Women in Leadership Series: Michelle Rockler

In honor of International Women’s Day, Scality is proud to kick off the Scality Women in Leadership series with a spotlight on Michelle Rockler, VP of Strategic Alliances for Scality.

Asked about her professional journey, Michelle shared the importance of building your career ecosystem with the help of a supportive network, and then ensuring you pay it forward.

Here is Michelle’s story, in her own words, on how she has managed and navigated her career, from her first job at the age of 13 to today.

Not working was never an option in my family

Our lives are full of obligations, personal and professional, and sometimes life just happens, and we are at effect rather than at cause. When it comes to our careers, we need to hit the pause button on a regular basis to reassess where we are and where we want to go. Do you ever feel that you are racing, with no destination in mind?

I’ve been in tech for 20+ years but I really started working when I was 13. In my family it wasn’t an option. Everyone worked, it was expected.

Having responsibility early on and achieving little bits of success helped me build my confidence. My mother, without a college education or any retail experience, had her mind set on getting the rights to a fashion franchise. She made two attempts and enlisted leaders of our community, business people, even politicians, to give her letters of recommendation – validating the viability of her business plan as she tried to secure this franchise.

She kept knocking on the door of the head of the business till he finally relented. That store became my first job in sales, at the age of 13. Selling retail not only instilled in me a strong work ethic, but it also built a high bar in terms of a standard of quality.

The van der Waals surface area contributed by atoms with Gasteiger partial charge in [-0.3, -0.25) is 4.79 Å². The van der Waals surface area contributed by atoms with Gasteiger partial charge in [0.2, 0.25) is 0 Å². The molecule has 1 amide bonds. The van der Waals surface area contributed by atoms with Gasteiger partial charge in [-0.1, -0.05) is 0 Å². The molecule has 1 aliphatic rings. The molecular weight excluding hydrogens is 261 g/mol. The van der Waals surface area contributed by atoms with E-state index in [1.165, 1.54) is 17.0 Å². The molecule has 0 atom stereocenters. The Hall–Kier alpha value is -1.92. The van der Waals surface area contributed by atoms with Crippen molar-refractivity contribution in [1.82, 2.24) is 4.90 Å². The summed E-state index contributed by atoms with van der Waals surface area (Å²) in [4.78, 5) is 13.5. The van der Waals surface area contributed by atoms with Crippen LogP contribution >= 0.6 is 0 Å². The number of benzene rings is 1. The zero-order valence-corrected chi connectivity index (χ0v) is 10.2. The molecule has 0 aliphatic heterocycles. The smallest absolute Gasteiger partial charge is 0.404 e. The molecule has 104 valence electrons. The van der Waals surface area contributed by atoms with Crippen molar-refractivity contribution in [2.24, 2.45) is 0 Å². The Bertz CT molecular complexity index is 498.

I learned that if a customer asks for one pair of shoes, bring two. And if you don’t have what they ask for, bring alternatives.

I thank my mother for teaching me how to engage a customer, how to build rapport, and to never prejudge who your customer is. There was many a customer who came into her shop that were dishevelled or dressed down in contrast to the elegant atmosphere. Oftentimes, these were the best customers.

Starting in tech and finding my first mentor

I’ve worked at two Fortune 500 companies, several start-ups, one that went public, a few that were acquired, and one that imploded, and I had many roles.

At my first start-up, I faced the challenge of being fairly new to tech and in a completely new domain. There were very few women and I had difficulty finding a mentor, sponsor or cohort relationship inside the company. But I was fortunate. I had brought on an inside sales consultant to train my team and me. Through him, I was introduced to a woman who was doing a similar role in another company.

She had so much experience. She’d done the job I was doing, she was an outside resource who helped me, and ultimately she became my mentor. She coached me on a range of areas, from how to manage the inside sales team to adding a better set-up for systems and processes. It also happened that we found our businesses complementary, and we shared leads from events and connected our joint sales team.

This was a really important mentor relationship because it took me down the path of the power of partnership. And it shaped my future career focus on building alliances.

Charting my career course with the help of others

Charting a successful career is never something you can complete on your own. You need a broad range of people both inside and outside the company that you work for.

There are three types of people who have made my career possible and that make up my professional support network: mentors, sponsors and cohorts.

My mentors have been inside and outside the companies I worked for. They’ve been role models, guided me and inspired me. They have been both short- and long-term relationships. And, their value has not been gated by gender.